Oceans around Antarctica could become massive protected sanctuary
Two proposals up for an international vote would have protected hundreds of thousands of square miles of ocean and all the creatures that reside there.
Mon, Jul 15 2013 at 2:45 PM
Update: Russia has blocked the creation of the world's largest ocean reserves off the coast of Antarctica. The conservation commission requires unanimous agreement from all of its member states to create reserves, but the Russian government, which holds fishing licenses in the area, raised legal objections.
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Millions of square miles of ocean off the coast of Antarctica could potentially become a marine sanctuary protecting thousands of species from exploitation — unless Russia and China object, that is.
The possible ocean sanctuary — which would be the world's largest — will be discussed next week by the member nations of the Commission for the Conservation of Antarctic Marine Living Resources (CCAMLR), which will meet in Germany beginning on July 21. Two separate proposals are on the table to protect large stretches of ocean around the frozen continent, either of which would be several times larger than the size of Texas.
The first proposal — from the United States and New Zealand — would protect 888,000 square miles of the Ross Sea, near the Pacific Ocean. The proposal would protect key breeding zones for Antarctic silverfish (a.k.a. Chilean sea bass) and feeding zones for seals, whales and penguins. The bulk of the main protected zone would be a "no take" area, where commercial fishing would not be allowed. A special research zone would also be established to monitor the toothfish fishery.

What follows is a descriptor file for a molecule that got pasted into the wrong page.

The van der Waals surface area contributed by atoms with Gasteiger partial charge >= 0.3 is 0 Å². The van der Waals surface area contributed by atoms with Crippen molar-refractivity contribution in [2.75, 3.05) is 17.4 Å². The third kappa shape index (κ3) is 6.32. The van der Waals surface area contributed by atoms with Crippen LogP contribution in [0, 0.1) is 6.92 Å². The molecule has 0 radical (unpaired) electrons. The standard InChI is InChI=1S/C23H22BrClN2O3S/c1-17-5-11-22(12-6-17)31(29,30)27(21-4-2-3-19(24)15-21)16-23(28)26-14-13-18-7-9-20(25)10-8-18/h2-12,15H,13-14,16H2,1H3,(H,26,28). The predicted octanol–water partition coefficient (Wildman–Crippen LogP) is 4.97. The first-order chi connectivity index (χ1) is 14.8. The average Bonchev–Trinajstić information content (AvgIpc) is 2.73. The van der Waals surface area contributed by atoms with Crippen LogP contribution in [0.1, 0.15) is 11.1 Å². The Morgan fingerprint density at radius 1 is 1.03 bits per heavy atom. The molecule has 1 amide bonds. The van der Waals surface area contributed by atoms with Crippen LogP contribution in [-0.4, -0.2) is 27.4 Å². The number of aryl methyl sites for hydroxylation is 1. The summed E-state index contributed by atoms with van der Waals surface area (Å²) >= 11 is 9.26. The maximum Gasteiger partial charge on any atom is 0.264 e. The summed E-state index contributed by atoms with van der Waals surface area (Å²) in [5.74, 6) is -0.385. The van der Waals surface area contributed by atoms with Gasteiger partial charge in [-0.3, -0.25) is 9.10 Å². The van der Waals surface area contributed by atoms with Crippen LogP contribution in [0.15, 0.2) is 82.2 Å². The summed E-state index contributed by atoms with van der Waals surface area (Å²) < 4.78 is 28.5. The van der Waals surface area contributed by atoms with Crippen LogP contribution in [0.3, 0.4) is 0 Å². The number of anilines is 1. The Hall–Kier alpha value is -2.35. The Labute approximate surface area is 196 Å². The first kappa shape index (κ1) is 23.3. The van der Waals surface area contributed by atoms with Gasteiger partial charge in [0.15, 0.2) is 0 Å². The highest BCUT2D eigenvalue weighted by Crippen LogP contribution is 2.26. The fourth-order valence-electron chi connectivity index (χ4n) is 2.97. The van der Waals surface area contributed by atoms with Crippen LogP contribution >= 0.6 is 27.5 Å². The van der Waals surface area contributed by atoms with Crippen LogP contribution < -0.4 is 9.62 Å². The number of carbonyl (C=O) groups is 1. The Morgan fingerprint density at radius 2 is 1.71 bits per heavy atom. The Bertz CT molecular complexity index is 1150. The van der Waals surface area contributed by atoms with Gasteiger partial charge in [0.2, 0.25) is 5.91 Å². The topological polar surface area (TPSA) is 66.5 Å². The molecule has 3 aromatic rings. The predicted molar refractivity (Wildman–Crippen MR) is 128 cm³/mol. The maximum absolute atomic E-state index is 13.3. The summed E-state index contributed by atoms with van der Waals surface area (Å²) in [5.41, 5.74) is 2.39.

The second proposal — from Australia, France and the European Union — would protect 733,000 square miles off the coast of eastern Antarctica in the Southern Ocean. It would also protect key habitats for biodiversity, including a key area for endemic mollusks, a foraging area for two species of penguins, and an important nursery area for Antarctic krill. This proposal also includes "reference areas" to monitor the effects of fishing outside of protected zones. The reference areas will also be used to study how climate change is impacting the region's ecosystems.
The signatories to CCAMLR — established in 1982 to conserve Antarctic marine life — discussed these proposals before, but Germany, China and the Ukraine objected, saying the protected marine areas would have too big of an impact on commercial fishing in the region. At least one of the proposals has been slightly amended since the original discussion to preserve fishing rights as well as biodiversity.
If either proposal is passed, it would be a critical step toward preserving the biodiversity of the southern oceans. "Fishing has so accelerated on many parts of the globe that 85 percent of fish stocks are over-exploited," Andrea Kavanagh of Pew Environment told Agence France-Presse. "Creating those protecting areas would more than double the amount of protected oceans in the world."
"This could be a historic first step leading to more marine reserves in other places," the U.S. State Department's Evan Bloom told USA Today. "If we can't do it in Antarctica, it raises the question of where else we could create the large reserves elsewhere that many people would like to see."
Update, July 16: Russia today filed a legal objection to the proposed marine sanctuaries, putting them off the table until the next CCAMLR meeting in October.
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